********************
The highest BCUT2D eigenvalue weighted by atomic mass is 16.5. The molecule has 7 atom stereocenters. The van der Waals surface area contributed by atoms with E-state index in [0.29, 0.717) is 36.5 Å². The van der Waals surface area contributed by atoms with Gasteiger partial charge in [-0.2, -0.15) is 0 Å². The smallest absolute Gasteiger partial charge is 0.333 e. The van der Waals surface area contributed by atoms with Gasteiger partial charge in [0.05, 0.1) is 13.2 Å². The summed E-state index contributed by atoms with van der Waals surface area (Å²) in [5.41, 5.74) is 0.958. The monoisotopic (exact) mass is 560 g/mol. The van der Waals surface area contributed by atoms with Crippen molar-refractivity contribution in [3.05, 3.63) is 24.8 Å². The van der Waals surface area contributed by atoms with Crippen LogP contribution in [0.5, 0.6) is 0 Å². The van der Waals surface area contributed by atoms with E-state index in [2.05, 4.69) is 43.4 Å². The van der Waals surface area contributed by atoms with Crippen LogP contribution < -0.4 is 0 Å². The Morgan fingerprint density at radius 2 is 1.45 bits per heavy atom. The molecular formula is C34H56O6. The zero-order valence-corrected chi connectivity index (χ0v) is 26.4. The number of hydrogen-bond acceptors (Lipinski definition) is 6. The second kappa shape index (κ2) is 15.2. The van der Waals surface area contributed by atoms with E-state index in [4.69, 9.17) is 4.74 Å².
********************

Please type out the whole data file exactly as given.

The highest BCUT2D eigenvalue weighted by atomic mass is 16.5. The molecule has 7 atom stereocenters. The van der Waals surface area contributed by atoms with E-state index in [0.29, 0.717) is 36.5 Å². The van der Waals surface area contributed by atoms with Gasteiger partial charge in [-0.2, -0.15) is 0 Å². The smallest absolute Gasteiger partial charge is 0.333 e. The van der Waals surface area contributed by atoms with Gasteiger partial charge in [0.05, 0.1) is 13.2 Å². The summed E-state index contributed by atoms with van der Waals surface area (Å²) in [5.41, 5.74) is 0.958. The monoisotopic (exact) mass is 560 g/mol. The van der Waals surface area contributed by atoms with Crippen molar-refractivity contribution in [3.05, 3.63) is 24.8 Å². The van der Waals surface area contributed by atoms with Crippen LogP contribution in [0.5, 0.6) is 0 Å². The van der Waals surface area contributed by atoms with E-state index in [2.05, 4.69) is 43.4 Å². The van der Waals surface area contributed by atoms with Crippen LogP contribution < -0.4 is 0 Å². The Morgan fingerprint density at radius 2 is 1.45 bits per heavy atom. The molecular formula is C34H56O6. The zero-order valence-corrected chi connectivity index (χ0v) is 26.4. The number of hydrogen-bond acceptors (Lipinski definition) is 6. The second kappa shape index (κ2) is 15.2. The van der Waals surface area contributed by atoms with E-state index in [4.69, 9.17) is 4.74 Å².